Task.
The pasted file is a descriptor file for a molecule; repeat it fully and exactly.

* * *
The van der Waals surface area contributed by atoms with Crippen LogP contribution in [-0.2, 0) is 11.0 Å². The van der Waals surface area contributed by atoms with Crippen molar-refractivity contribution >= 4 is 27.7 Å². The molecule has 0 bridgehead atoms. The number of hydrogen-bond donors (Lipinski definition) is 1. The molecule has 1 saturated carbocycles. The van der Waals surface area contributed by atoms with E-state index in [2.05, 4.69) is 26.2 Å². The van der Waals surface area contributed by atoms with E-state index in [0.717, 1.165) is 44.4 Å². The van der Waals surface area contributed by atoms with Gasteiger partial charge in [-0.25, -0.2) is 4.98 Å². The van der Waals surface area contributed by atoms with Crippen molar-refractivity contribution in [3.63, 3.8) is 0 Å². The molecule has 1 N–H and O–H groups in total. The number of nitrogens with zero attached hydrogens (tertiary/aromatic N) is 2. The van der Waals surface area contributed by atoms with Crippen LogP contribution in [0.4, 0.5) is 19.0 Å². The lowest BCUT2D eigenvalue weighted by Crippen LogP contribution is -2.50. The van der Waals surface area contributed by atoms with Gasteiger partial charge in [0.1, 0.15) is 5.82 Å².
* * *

The van der Waals surface area contributed by atoms with Crippen LogP contribution in [-0.2, 0) is 11.0 Å². The van der Waals surface area contributed by atoms with Crippen molar-refractivity contribution >= 4 is 27.7 Å². The molecule has 0 bridgehead atoms. The number of hydrogen-bond donors (Lipinski definition) is 1. The molecule has 1 saturated carbocycles. The van der Waals surface area contributed by atoms with E-state index in [2.05, 4.69) is 26.2 Å². The van der Waals surface area contributed by atoms with E-state index in [0.717, 1.165) is 44.4 Å². The van der Waals surface area contributed by atoms with Gasteiger partial charge in [-0.25, -0.2) is 4.98 Å². The van der Waals surface area contributed by atoms with Crippen molar-refractivity contribution in [3.63, 3.8) is 0 Å². The molecule has 1 N–H and O–H groups in total. The number of nitrogens with zero attached hydrogens (tertiary/aromatic N) is 2. The van der Waals surface area contributed by atoms with Crippen LogP contribution in [0.4, 0.5) is 19.0 Å². The lowest BCUT2D eigenvalue weighted by Crippen LogP contribution is -2.50. The van der Waals surface area contributed by atoms with Gasteiger partial charge in [0.1, 0.15) is 5.82 Å².